French Tarragon

From Thomas Jefferson Encyclopedia

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The species ''Artemisia dracunculus'' was in English gardens since the sixteenth century and in American gardens before the Revolution.<ref>Coates, 277.</ref> The species ''Artemisia dracunculus'' was in English gardens since the sixteenth century and in American gardens before the Revolution.<ref>Coates, 277.</ref>
-French Tarragon is a hardy perennial herb with edible, aromatic foliage. Its popularity with Jefferson most likely comes from the fact that this herb is essential in French cuisine like Bearnaise sauce, vinegars, and in fish and chicken dishes. +French Tarragon is a hardy perennial herb with edible, aromatic foliage. Its popularity with Jefferson most likely comes from the fact that this herb is essential in French cuisine like Bearnaise sauce, vinegars, and in fish and chicken dishes. An example of this is Jefferson's vinaigre d'estragon where three pints of vinegar are added to one quart of partially dried tarragon leaves. After one week, it is strained, bottled, and corked.<ref>Hatch, 4.</ref>
==Primary Source References<ref>Please note that this list should not be considered comprehensive.</ref>== ==Primary Source References<ref>Please note that this list should not be considered comprehensive.</ref>==

Revision as of 14:23, 1 May 2009

French Tarragon
French Tarragon

Common Name: French Tarragon[1]

Scientific Name: Artemisia dracunculus sativa

Thomas Jefferson first encounted tarragon while in Paris. When he returned to the U.S., he found it hard to find. He made several inquiries to locate seeds, but seeds were scarce since plants used for cooking and vinegar rarely made seeds. People propagated it from by cuttings and root division.[2] In 1806, Philadelphia nurseryman Bernard McMahon sent a shipment of roots on April 30th.[3] He also requested roots from McMahon in 1809, as well.

He planted it in the bed at the Northwest border on April 12th, but they "failed."[4] In 1812, he transplanted it in Square XVII of the garden.[5] He also documented the planting of tarragon in 1813[6] and in 1814.[7]

The species Artemisia dracunculus was in English gardens since the sixteenth century and in American gardens before the Revolution.[8]

French Tarragon is a hardy perennial herb with edible, aromatic foliage. Its popularity with Jefferson most likely comes from the fact that this herb is essential in French cuisine like Bearnaise sauce, vinegars, and in fish and chicken dishes. An example of this is Jefferson's vinaigre d'estragon where three pints of vinegar are added to one quart of partially dried tarragon leaves. After one week, it is strained, bottled, and corked.[9]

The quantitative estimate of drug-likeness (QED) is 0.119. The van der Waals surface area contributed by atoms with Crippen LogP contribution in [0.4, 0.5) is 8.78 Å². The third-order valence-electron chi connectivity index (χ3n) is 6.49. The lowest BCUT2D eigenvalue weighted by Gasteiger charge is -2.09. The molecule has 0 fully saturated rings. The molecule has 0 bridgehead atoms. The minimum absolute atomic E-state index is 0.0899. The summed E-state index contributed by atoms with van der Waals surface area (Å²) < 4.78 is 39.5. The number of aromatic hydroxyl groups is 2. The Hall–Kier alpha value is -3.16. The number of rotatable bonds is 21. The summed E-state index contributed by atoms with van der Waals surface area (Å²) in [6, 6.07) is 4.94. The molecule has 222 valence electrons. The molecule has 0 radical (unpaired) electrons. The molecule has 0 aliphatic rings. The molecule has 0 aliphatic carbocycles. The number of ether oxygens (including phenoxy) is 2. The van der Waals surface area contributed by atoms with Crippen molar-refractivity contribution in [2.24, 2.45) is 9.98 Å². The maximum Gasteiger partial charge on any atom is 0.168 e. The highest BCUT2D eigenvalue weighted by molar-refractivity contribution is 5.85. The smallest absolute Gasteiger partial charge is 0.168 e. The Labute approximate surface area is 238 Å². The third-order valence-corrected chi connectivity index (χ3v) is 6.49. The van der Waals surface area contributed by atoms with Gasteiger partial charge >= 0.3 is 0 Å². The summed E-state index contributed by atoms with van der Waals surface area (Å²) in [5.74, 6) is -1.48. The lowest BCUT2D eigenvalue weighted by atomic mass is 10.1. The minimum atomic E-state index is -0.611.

Primary Source References[10]

1793 March 10. (Jefferson to J.P.P. Derieux). "The estragon (called in English Tarragon) is little known in America."[11]

1806 April 25. (Jefferson to Bernard McMahon). "TH:J has been many years endeavoring to get some seed of the Tarragon, but without success."[12]

1806 July 12. (Bernard McMahon to Jefferson). "I am desirous to know if the Tarragon plants have succeeded, as, if necessary, I will send you a further supply."[13]

1807 December 22. (Jefferson to J.P. Reibelt). "Your favor of Oct. 25 with the seed of the wild Estrangon came to hand last night for which I now return you my thanks."[14]

1809 January 17. (Bernard McMahon to Jefferson). "I wish to know if the Tattagon roots I sent you have succeeded as I can send you a supply in due time this season if they failed."[15]

1812 June 1. (Jefferson to J. Peter Derieux). "Your favor of May st is just received, with the seed & root of the Tarragon, for which I return my thanks. the root had become entirley dry and without any principle of vegetation left in it. this was less important, as I had some years ago succeeded in obtaining the plant from N. Orleans where it grows wild."[16]

Footnotes

  1. This section is based on a Center for Historic Plants Information Sheet and Peter Hatch, "Herbs," Monticello Research Report, 2-3.
  2. Alice M. Coates, Flowers and their Histories (London: Black, 1968), 280.
  3. Betts, Garden Book, 318.
  4. Ibid, 388.Manuscript and transcription at the Massachusetts Historical Society.
  5. Ibid, 470.
  6. Ibid, 500. Manuscript and transcription at the Massachusetts Historical Society
  7. Ibid, 522. Manuscript and transcription at the Massachusetts Historical Society.
  8. Coates, 277.
  9. Hatch, 4.
  10. Please note that this list should not be considered comprehensive.
  11. PTJ:, 25:347.
  12. Betts, Garden Book, 313. Polygraph Copy at the Library of Congress.
  13. Ibid, 322. Copy at the Library of Congress.
  14. Ibid, 356.
  15. Ibid, 402. Copy at the Library of Congress.
  16. Ibid, 488. Peter Hatch notes that French Tarragon does not do well in high heat and humidity, but the Russian variety does. Hatch, 3.

Further Sources